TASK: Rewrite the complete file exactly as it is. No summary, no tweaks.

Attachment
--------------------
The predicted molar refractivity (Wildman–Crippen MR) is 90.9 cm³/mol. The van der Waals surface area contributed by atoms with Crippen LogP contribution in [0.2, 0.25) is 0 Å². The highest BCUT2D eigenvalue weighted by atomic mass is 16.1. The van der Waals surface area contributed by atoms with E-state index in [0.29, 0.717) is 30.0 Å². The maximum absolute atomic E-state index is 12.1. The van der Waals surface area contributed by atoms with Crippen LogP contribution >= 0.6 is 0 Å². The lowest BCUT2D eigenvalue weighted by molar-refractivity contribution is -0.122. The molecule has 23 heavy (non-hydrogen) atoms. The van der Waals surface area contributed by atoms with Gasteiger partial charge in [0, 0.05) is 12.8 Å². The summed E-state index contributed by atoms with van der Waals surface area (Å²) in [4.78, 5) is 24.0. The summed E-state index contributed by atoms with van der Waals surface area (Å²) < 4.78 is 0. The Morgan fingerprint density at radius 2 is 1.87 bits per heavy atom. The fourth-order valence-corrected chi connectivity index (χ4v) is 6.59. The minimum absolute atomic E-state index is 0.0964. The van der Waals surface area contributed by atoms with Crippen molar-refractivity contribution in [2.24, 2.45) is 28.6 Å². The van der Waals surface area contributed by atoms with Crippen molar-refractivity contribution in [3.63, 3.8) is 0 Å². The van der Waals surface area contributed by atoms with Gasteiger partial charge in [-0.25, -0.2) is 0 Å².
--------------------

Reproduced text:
The predicted molar refractivity (Wildman–Crippen MR) is 90.9 cm³/mol. The van der Waals surface area contributed by atoms with Crippen LogP contribution in [0.2, 0.25) is 0 Å². The highest BCUT2D eigenvalue weighted by atomic mass is 16.1. The van der Waals surface area contributed by atoms with E-state index in [0.29, 0.717) is 30.0 Å². The maximum absolute atomic E-state index is 12.1. The van der Waals surface area contributed by atoms with Crippen LogP contribution >= 0.6 is 0 Å². The lowest BCUT2D eigenvalue weighted by molar-refractivity contribution is -0.122. The molecule has 23 heavy (non-hydrogen) atoms. The van der Waals surface area contributed by atoms with Gasteiger partial charge in [0, 0.05) is 12.8 Å². The summed E-state index contributed by atoms with van der Waals surface area (Å²) in [4.78, 5) is 24.0. The summed E-state index contributed by atoms with van der Waals surface area (Å²) < 4.78 is 0. The Morgan fingerprint density at radius 2 is 1.87 bits per heavy atom. The fourth-order valence-corrected chi connectivity index (χ4v) is 6.59. The minimum absolute atomic E-state index is 0.0964. The van der Waals surface area contributed by atoms with Crippen molar-refractivity contribution in [2.24, 2.45) is 28.6 Å². The van der Waals surface area contributed by atoms with Crippen molar-refractivity contribution in [3.63, 3.8) is 0 Å². The van der Waals surface area contributed by atoms with Gasteiger partial charge in [-0.25, -0.2) is 0 Å².